OUTDOORS: Rhody Run tradition continues Sunday

By Michael Carman
Peninsula Daily News

A ROAD RACE tradition will cap this week’s 78th Rhododendron Festival in Port Townsend.

Starting at 11 a.m., Sunday’s Jefferson Healthcare Rhody Run XXXVI, a 12-kilometer (7.46-mile) jaunt, will funnel participants from Fort Worden State Park up the hills and through the swales of a good portion of Port Townsend.

This includes two measurable altitude adjustments in less than a mile.

The first is a short but steep climb from the intersection of F Street and San Juan Avenue up Discovery Road.

Runners, joggers and walkers will have a short recovery time of a little more than two flat city blocks before taking on a steady ascension of the lower portion of Hastings Avenue.

Once racers have reached the corner of Hastings Avenue and Sheridan the hardest portion of the event is over.

Thankfully for runners and walkers who may be tiring at around the 5-mile point, the biggest hill of all (Cook Avenue) is all downhill.

The Port Townsend Marathon Association directs the event and strives to live up to the race’s slogan, “The run that cares for the runner.”

In that vein there are aid stations at miles 4 and 6.

Kangen water (it worked for the Seattle Seahawks) and portable restrooms will be distributed by volunteers from Grace Lutheran Church, Port Townsend Kiwanis and BPO Elks Lodge 317 at the 2.5-, 4- and 6-mile marks, respectively.

Splits are given at every mile. Projected finish times are given at miles 4-6.

Racers will then wrap back around a relatively flat section by the Jefferson County Fairgrounds before ending back in the park with a loop of the forts parade ground.

Online registration is available at www.rhodyrun.com until 5 p.m. Friday.

Potential participants also may register during a dine and dash and packet pick-up event at Jefferson Healthcare, 834 Sheridan St., from 3 p.m. to 8 p.m. Saturday.

Online and in-person registration at Jefferson Healthcare is $30 for adults and $12 for children 15 and younger.

Day of race registration opens at 9 a.m. on the Fort’s parade grounds next to the tennis courts and the start/finish line and closes at 10:30 a.m.

Registration rises to $45 and $15 on Sunday.

Participants can enjoy a carbohydrate-rich dinner for $10 at the dine and dash in the Jefferson Healthcare Cafe from 5:30 p.m. to 7:30 p.m. Saturday.

Pasta with vegetarian marinara or a sauce made with beef from Short’s Farm in Chimacum, along with salad, garlic bread and beverages, will be offered.

To make a reservation for the meal, phone 360-385-2200, ext. 2014.

Parking information

Participants and spectators can park at Fort Worden without worrying about having a state Discover Pass until 3 p.m.

Jefferson Transit eliminated all Sunday bus service last July so there will be no shuttle bus to haul participants andspectators to the race from the Park and Ride or the ferry terminal.

Plan accordingly.

Free kids sprint

The fourth annual Kids Sprint for Health, a free race for children 9 and younger, will start at 9:30 a.m. on the parade ground’s northeast corner.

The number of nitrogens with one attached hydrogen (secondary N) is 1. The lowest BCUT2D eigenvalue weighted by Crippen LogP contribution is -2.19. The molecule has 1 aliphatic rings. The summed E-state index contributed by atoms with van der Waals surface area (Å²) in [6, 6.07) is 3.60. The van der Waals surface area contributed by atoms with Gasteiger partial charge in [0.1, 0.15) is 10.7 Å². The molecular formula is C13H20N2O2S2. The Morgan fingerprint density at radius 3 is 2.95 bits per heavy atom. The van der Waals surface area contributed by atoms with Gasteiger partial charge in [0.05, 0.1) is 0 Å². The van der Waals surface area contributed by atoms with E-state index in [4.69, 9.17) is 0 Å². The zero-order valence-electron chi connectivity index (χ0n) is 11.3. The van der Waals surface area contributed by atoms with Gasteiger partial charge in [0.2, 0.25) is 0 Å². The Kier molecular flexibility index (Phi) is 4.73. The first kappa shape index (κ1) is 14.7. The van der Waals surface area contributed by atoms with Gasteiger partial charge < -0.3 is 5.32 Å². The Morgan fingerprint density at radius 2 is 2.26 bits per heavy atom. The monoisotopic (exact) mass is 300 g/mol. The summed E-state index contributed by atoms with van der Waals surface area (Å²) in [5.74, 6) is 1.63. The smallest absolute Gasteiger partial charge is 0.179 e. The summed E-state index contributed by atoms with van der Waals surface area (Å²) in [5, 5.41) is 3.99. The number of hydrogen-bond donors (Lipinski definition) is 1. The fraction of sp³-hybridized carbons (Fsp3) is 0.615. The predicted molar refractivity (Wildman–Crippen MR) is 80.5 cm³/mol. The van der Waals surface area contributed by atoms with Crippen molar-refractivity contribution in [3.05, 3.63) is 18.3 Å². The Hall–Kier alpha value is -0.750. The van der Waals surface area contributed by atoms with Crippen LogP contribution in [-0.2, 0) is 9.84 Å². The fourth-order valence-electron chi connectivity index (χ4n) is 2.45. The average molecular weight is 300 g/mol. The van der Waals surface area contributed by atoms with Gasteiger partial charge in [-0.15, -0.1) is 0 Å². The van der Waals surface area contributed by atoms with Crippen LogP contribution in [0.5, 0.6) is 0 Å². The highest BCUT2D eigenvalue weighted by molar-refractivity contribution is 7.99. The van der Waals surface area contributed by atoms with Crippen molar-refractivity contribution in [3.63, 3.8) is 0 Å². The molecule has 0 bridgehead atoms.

Registration for this event starts at 9 a.m.

Children 3 and younger will run 50 yards, ages 4-6 will sprint for 75 yards and ages 7-9 will race for 100 yards.

All finishers will receive a free T-shirt.

For Kids Sprint information, phone 360-385-2200, ext. 2036.

Rockfish discussion

State Department of Fish and Wildlife Coastal Marine Policy Coordinator Heather Reed will discuss rockfish as part of Friday’s Olympic Coast National Marine Sanctuary Advisory Council Meeting.

The talk is set for 1:30 p.m. at the Makah Marina in Neah Bay.

Rockfish are a slow- growing, late-maturing, long-living species which makes them vulnerable to being overfished.

Caught rockfish also have a hard time being released back into the salt water, they possess swim bladders to hold their place in the water column.

When brought to the surface, gasses in the bladder and other areas expand, bulging out eyes and possibly leading the fish to expel their stomachs, in what is called barotrauma.

A way to reduce these unwanted kills is to employ a descending device to release rockfish.

These tools help rockfish get back down to the depth of capture.

Reed will talk about this and other species-related issues at the meeting.

These sanctuary advisory council meetings are open to the public and include a public comment period.

Halibut derby tickets

Tickets are on sale now for the Port Angeles Salmon Club’s 14th annual Halibut Derby on Saturday and Sunday, May 24-25.

Retailers with tickets include Swain’s General Store and Jerry’s Bait and Tackle in Port Angeles and Brian’s Sporting Goods and More in Sequim.

Tickets cost $40 per person and are valid for one or both days of the derby.

Salmon Club members also will sell tickets on Friday, May 23, at derby headquarters at the Port Angeles Yacht Club, located at 1305 Marine Drive.

While there, anglers can pick up one of 150 launch permits valid during the derby and provided by the Port of Port Angeles.

These permits, along with derby hats, will be distributed on a first-come-first-served basis at the Yacht Club.

Prize purse for the derby is $20,000, with the winner taking home $5,000.

Runner-up will receive $2,500 and third place $1,500, with the amounts dropping down all the way to the 30th place angler picking up $135. ________

Outdoors columnist Michael Carman appears here Thursdays and Fridays. He can be reached at 360-452-2345, ext. 5152 or at mcarman@peninsuladailynews.com.

Last modified: May 14. 2014 5:42PM
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